Massive Hypocrisy: Millionaires Warren, Bernie Attack Newest Opponent for Having Too Much Money
On Monday, one-issue gun-grabber and nuclear weapons aficionado Rep. Eric Swalwell of California dropped out of the race for the Democratic presidential nomination after having failed to make an impression on the trail or in the debates.
Finally, I thought to myself, the bumper car primary process was beginning to look a little less chaotic.
On Tuesday, billionaire and liberal activist Tom Steyer decided that with only 23 candidates remaining, there was space for one more.
A former hedge fund manager, Steyer made the announcement in a barn wearing the “Beto special” — a blue shirt with the sleeves rolled up and top button undone — and touched on themes like money in politics and how “people believe that the corporations have bought the democracy.”
Climate change and injustice were also motifs during the campaign announcement video from the mega-donor “who has funneled millions of dollars into pushing for the impeachment of President Donald Trump,” according to CNBC.
Steyer’s late decision to enter puts him behind the eight ball. He needs to get 65,000 individual donors and hit at least 1 percent in three national polls by the end of the month to make the next round of debates, which is pretty much pigs-flying territory.
The bar for the September debates is even higher, and the only thing Steyer has going for him is the fact that he’s willing to invest $100 million in his own campaign. That’s nothing to sneeze at, but I don’t think any of the Democrats want more vehicles in the bumper-car rink, particularly this late.
Given that, it’s only natural that Steyer found himself under attack from some of the front-runners. What didn’t seem quite right was that he was being attacked for having money by two millionaires.
But, hey, at least they weren’t billionaires.
“The Democratic primary should not be decided by billionaires, whether they’re funding Super PACs or funding themselves,” Massachusetts Sen. Elizabeth Warren wrote in a Twitter post. “The strongest Democratic nominee in the general will have a coalition that’s powered by a grassroots movement.”
The Democratic primary should not be decided by billionaires, whether they’re funding Super PACs or funding themselves. The strongest Democratic nominee in the general will have a coalition that’s powered by a grassroots movement.
— Elizabeth Warren (@ewarren) July 9, 2019
Warren has a net worth of between $3.7 million and $10 million, according to CNN. The Hill also reported that her campaign has taken in $19 million in the second quarter, which isn’t a bad haul.
Vermont Sen. Bernie Sanders, meanwhile, also told MSNBC’s Andrea Mitchell he opposed Steyer’s entry as well.
“I like Tom personally, but I do have to say, as somebody who in this campaign has received 2 million contributions, averaging $19 a person, I’m a bit tired of seeing billionaires trying to buy political power,” Sanders said.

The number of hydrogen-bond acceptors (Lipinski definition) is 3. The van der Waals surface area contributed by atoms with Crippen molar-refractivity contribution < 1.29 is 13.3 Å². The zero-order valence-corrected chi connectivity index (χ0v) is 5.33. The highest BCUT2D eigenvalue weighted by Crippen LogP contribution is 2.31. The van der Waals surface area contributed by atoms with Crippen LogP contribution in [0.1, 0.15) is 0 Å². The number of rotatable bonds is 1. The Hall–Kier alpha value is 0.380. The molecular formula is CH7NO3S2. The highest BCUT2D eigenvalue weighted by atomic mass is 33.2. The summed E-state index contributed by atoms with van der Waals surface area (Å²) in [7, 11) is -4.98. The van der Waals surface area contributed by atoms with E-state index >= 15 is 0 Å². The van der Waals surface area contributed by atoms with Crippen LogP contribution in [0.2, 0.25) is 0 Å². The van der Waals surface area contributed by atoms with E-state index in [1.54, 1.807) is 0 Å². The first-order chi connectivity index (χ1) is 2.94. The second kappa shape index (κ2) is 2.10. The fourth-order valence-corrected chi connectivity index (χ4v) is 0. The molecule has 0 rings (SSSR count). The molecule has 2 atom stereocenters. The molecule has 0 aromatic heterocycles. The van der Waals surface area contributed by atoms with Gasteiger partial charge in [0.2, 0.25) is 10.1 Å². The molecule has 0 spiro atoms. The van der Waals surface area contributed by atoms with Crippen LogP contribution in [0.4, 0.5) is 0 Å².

When asked if he didn’t think Steyer should be taken seriously as a candidate, Sanders was a bit equivocal.
“No, I didn’t say that. If you’re a billionaire by definition, you are taken seriously,” Sanders said.
“But I think the American people understand that one of the great problems facing American society today is that we have a billionaire class, which is getting richer and richer, while the working class of this country has been decimated over the past 45 years.”
Sanders is worth $2.5 million, according to Forbes. While he hasn’t raised as much as Warren has, he still took in $18 million in the second quarter. He also had $6 million sitting in other accounts that got transferred to his campaign.
Steyer spokesman Alberto Lammers put out a statement after the digs by two of the front-running candidates saying that Steyer “agrees with Senators Warren and Sanders about the importance of running a grassroots campaign.”
“He’s been doing that from the outside for the last 10 years, beating big corporations by going directly to the voters,” Lammers said.
“Tom’s campaign for President will build a national grassroots movement to remove the corrupting influence of corporate money on our politics and push power to the American people.”
Well, he’d better find a way to get some grassroots support fast, given the debate requirements and the fact that he’s virtually unknown outside hardcore Democrat activist circles — circles that have mostly coalesced around other candidates already.
That said, it’s curious to see the just-plain-rich Warren and Sanders go after the very rich because a billionaire candidate could represent an existential threat to their campaigns and because it makes them look populist.
There’s arrant hypocrisy in attacking someone for having money and spending it on a campaign — an American’s First Amendment right — especially given that both of the senators involved here have plenty of money of their own and have also amassed a pretty substantial advantage over Steyer in donations.
We’ll see if Steyer’s campaign amounts to anything. But however he scores in the polls, Steyer’s greatest contribution to the 2020 race may be to illuminate the terminal insincerity of one-percenters like Bernie Sanders and Elizabeth Warren when they bash “the rich.”
On that ground alone, Steyer is a bumper car conservatives ought to heartily welcome into the fray.
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